Today is my nephew Luke’s first day of kindergarten. In honor of that, I’m posting something I wrote about my son Sam’s first day that happened three long years ago:
The First Day
It’s 6:30 a.m. and I’m in bed half-asleep. Or at least I am until I feel a little hand start to pat my cheek. Cracking open my eyes in the dim morning light, I see Sam, standing next to the bed, smiling like it’s his birthday or Christmas or something. I squint at him blurrily and seem to remember something big is happening today, but I’m not quite awake enough to grasp what it is. “Good morning, mommy,” Sam whispers. “Guess what day it is today?”
“Oh, honey,” I croak. “I don’t know. What day is it?”
“IT’S MY FIRST DAY OF KINDERGARTEN!” he shouts.
Jolted awake, I leap out of bed, which does my groggy 38-year-old head no favors, then take a deep breath and look into Sam’s eager little face. And then, very gently, very kindly, and in my most motherly voice possible, I blurt back, “Oh, crap. That’s TODAY?”
But of course I know it’s today. After all, I’ve talked of nothing but kindergarten for months now, trying to get Sam in the appropriate state of educational hyperactivity that would set him on the path to genius. And when I wasn’t talking about it, I was thinking about it. Or e-mailing about it. Or drawing abstract pictures of it in crayon. Basically, I’d been a 100-percent, total kindergarten freak ever since he “graduated” from preschool last spring, just like all of the other moms I knew.
“Did you go to your kindergarten round-up?” we’d ask each other. “Did you get him registered? Did you figure out which teacher you want? Is your school highly ranked? Is it ranked higher than ours? What’s the teacher to student ratio?” It almost felt like I was taking a test, even though I wasn’t even the one going to school.
As the first day grew closer, we kept busy attending kinder socials, and kinder orientations, and we spent hours shopping for new pencils, notebooks, and folders. I even took Sam to the mall where he tried to impress the teenage salesgirl at The Gap by telling her he needed “cool” pants for kindergarten. Soon came the flurry of excitement as everyone in the neighborhood received their class assignments, and immediately compared notes. By the time “Meet the Teacher Night,” came around, I was exhausted.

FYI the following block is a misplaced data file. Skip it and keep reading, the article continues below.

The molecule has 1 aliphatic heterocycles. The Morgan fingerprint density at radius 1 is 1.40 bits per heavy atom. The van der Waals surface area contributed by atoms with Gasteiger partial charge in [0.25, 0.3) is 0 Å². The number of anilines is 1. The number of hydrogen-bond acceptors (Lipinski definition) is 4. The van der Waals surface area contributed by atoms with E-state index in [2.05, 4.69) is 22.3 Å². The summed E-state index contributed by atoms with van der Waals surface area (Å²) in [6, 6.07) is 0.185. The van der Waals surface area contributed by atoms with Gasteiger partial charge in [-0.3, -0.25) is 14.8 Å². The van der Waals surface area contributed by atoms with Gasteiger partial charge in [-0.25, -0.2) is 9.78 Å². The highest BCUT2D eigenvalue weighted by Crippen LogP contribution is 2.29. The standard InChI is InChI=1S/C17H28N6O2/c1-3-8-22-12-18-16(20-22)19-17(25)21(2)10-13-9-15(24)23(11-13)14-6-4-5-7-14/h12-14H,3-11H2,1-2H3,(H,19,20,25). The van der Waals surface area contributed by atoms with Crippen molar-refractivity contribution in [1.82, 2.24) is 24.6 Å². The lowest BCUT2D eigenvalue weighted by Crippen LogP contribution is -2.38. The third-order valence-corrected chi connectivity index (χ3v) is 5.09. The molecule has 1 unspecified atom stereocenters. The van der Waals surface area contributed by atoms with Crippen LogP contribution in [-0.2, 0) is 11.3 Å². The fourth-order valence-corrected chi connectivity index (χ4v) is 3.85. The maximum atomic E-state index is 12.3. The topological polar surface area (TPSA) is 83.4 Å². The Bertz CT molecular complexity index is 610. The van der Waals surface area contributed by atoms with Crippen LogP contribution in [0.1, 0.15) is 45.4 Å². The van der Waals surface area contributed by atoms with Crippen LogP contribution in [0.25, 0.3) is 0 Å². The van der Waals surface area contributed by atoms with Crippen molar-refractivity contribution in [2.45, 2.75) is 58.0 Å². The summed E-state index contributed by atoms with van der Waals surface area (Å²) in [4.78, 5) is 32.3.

“Was it this crazy when I started kindergarten?” I asked my mom one night on the phone.
“Oh, please,” she said with a snort, “We just dropped you off at the front door with a nap towel under your arm, and hoped you’d make it through the day without peeing your pants.”
Stifling a yawn, I kneel down in front of Sam so I can get a good look at him. Unlike most mornings when he stays in his p.j.s until the last possible moment, today he’s already dressed himself in the outfit we picked out last night – Star Wars underwear, cargo shorts, a light blue polo shirt, and the de rigueur Crocs. The blonde rooster tails that nest in his hair are all loudly crowing; the kid is nothing short of adorable. But then I take a longer look at him and notice that he seems to be having trouble keeping the wary smile from sliding off of his face. In fact, he sort of looks like one of those unstable contestants on American Idol. Like he’s waiting to hear what Simon thought of his off-key rendition of “Heatwave.” Excitement meets nausea meets terror. It’s not a good look, to say the least.